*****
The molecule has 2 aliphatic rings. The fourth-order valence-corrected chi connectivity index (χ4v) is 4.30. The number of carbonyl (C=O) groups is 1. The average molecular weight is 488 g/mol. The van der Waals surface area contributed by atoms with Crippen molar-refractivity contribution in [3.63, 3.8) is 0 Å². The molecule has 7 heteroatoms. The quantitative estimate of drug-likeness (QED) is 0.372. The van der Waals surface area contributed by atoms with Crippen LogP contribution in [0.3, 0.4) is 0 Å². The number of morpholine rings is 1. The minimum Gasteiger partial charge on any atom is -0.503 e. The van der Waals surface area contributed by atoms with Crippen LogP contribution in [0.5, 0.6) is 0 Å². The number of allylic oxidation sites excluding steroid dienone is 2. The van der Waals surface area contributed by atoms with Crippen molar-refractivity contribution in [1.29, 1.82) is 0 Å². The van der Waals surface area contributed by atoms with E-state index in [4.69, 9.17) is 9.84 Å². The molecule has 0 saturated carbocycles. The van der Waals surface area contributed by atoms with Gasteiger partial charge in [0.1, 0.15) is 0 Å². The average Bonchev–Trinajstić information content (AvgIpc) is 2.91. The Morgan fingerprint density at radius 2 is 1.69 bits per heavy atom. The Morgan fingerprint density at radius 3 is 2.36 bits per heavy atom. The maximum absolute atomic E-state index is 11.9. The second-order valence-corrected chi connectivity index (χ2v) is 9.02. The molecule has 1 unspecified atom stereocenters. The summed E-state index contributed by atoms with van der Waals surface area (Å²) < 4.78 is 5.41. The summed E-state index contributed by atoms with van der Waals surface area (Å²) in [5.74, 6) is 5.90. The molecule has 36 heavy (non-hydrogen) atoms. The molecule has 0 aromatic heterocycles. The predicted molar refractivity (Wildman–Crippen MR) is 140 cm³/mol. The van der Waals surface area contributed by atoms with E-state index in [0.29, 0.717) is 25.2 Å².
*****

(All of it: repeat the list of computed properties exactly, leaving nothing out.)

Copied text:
The molecule has 2 aliphatic rings. The fourth-order valence-corrected chi connectivity index (χ4v) is 4.30. The number of carbonyl (C=O) groups is 1. The average molecular weight is 488 g/mol. The van der Waals surface area contributed by atoms with Crippen molar-refractivity contribution in [3.63, 3.8) is 0 Å². The molecule has 7 heteroatoms. The quantitative estimate of drug-likeness (QED) is 0.372. The van der Waals surface area contributed by atoms with Crippen LogP contribution in [0.3, 0.4) is 0 Å². The number of morpholine rings is 1. The minimum Gasteiger partial charge on any atom is -0.503 e. The van der Waals surface area contributed by atoms with Crippen LogP contribution in [0.5, 0.6) is 0 Å². The number of allylic oxidation sites excluding steroid dienone is 2. The van der Waals surface area contributed by atoms with Crippen molar-refractivity contribution in [1.29, 1.82) is 0 Å². The van der Waals surface area contributed by atoms with E-state index in [4.69, 9.17) is 9.84 Å². The molecule has 0 saturated carbocycles. The van der Waals surface area contributed by atoms with Gasteiger partial charge in [0.1, 0.15) is 0 Å². The average Bonchev–Trinajstić information content (AvgIpc) is 2.91. The Morgan fingerprint density at radius 2 is 1.69 bits per heavy atom. The Morgan fingerprint density at radius 3 is 2.36 bits per heavy atom. The maximum absolute atomic E-state index is 11.9. The second-order valence-corrected chi connectivity index (χ2v) is 9.02. The molecule has 1 unspecified atom stereocenters. The summed E-state index contributed by atoms with van der Waals surface area (Å²) < 4.78 is 5.41. The summed E-state index contributed by atoms with van der Waals surface area (Å²) in [5.74, 6) is 5.90. The molecule has 36 heavy (non-hydrogen) atoms. The molecule has 0 aromatic heterocycles. The predicted molar refractivity (Wildman–Crippen MR) is 140 cm³/mol. The van der Waals surface area contributed by atoms with E-state index in [0.29, 0.717) is 25.2 Å².